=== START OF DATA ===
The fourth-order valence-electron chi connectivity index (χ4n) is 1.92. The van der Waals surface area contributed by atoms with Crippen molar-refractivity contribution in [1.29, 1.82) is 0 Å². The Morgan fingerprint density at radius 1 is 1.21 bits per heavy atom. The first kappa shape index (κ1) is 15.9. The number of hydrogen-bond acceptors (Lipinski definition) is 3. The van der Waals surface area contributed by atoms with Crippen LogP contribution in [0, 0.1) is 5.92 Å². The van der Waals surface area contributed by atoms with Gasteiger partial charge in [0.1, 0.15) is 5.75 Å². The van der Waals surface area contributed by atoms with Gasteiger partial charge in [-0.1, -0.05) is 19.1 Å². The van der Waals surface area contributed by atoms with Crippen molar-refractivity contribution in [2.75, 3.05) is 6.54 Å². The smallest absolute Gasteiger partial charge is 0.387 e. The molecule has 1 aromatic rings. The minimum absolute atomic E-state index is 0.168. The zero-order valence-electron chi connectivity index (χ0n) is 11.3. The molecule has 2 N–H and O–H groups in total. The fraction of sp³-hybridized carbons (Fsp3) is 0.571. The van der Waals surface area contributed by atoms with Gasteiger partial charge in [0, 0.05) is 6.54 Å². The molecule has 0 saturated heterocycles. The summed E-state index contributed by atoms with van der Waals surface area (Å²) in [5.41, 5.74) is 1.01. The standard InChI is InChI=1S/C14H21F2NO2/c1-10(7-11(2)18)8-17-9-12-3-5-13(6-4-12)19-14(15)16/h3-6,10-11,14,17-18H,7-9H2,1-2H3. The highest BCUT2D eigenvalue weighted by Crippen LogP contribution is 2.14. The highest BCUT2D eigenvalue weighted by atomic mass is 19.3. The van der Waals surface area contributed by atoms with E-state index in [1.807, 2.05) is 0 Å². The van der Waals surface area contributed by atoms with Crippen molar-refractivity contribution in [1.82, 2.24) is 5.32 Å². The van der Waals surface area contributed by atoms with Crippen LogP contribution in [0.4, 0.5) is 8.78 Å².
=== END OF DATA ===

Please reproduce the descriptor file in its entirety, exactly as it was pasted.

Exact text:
The fourth-order valence-electron chi connectivity index (χ4n) is 1.92. The van der Waals surface area contributed by atoms with Crippen molar-refractivity contribution in [1.29, 1.82) is 0 Å². The Morgan fingerprint density at radius 1 is 1.21 bits per heavy atom. The first kappa shape index (κ1) is 15.9. The number of hydrogen-bond acceptors (Lipinski definition) is 3. The van der Waals surface area contributed by atoms with Crippen LogP contribution in [0, 0.1) is 5.92 Å². The van der Waals surface area contributed by atoms with Gasteiger partial charge in [0.1, 0.15) is 5.75 Å². The van der Waals surface area contributed by atoms with Gasteiger partial charge in [-0.1, -0.05) is 19.1 Å². The van der Waals surface area contributed by atoms with Crippen molar-refractivity contribution in [2.75, 3.05) is 6.54 Å². The smallest absolute Gasteiger partial charge is 0.387 e. The molecule has 1 aromatic rings. The minimum absolute atomic E-state index is 0.168. The zero-order valence-electron chi connectivity index (χ0n) is 11.3. The molecule has 2 N–H and O–H groups in total. The fraction of sp³-hybridized carbons (Fsp3) is 0.571. The van der Waals surface area contributed by atoms with Gasteiger partial charge in [0, 0.05) is 6.54 Å². The molecule has 0 saturated heterocycles. The summed E-state index contributed by atoms with van der Waals surface area (Å²) in [5.41, 5.74) is 1.01. The standard InChI is InChI=1S/C14H21F2NO2/c1-10(7-11(2)18)8-17-9-12-3-5-13(6-4-12)19-14(15)16/h3-6,10-11,14,17-18H,7-9H2,1-2H3. The highest BCUT2D eigenvalue weighted by Crippen LogP contribution is 2.14. The highest BCUT2D eigenvalue weighted by atomic mass is 19.3. The van der Waals surface area contributed by atoms with E-state index in [1.807, 2.05) is 0 Å². The van der Waals surface area contributed by atoms with Crippen molar-refractivity contribution in [1.82, 2.24) is 5.32 Å². The van der Waals surface area contributed by atoms with Crippen LogP contribution in [0.4, 0.5) is 8.78 Å².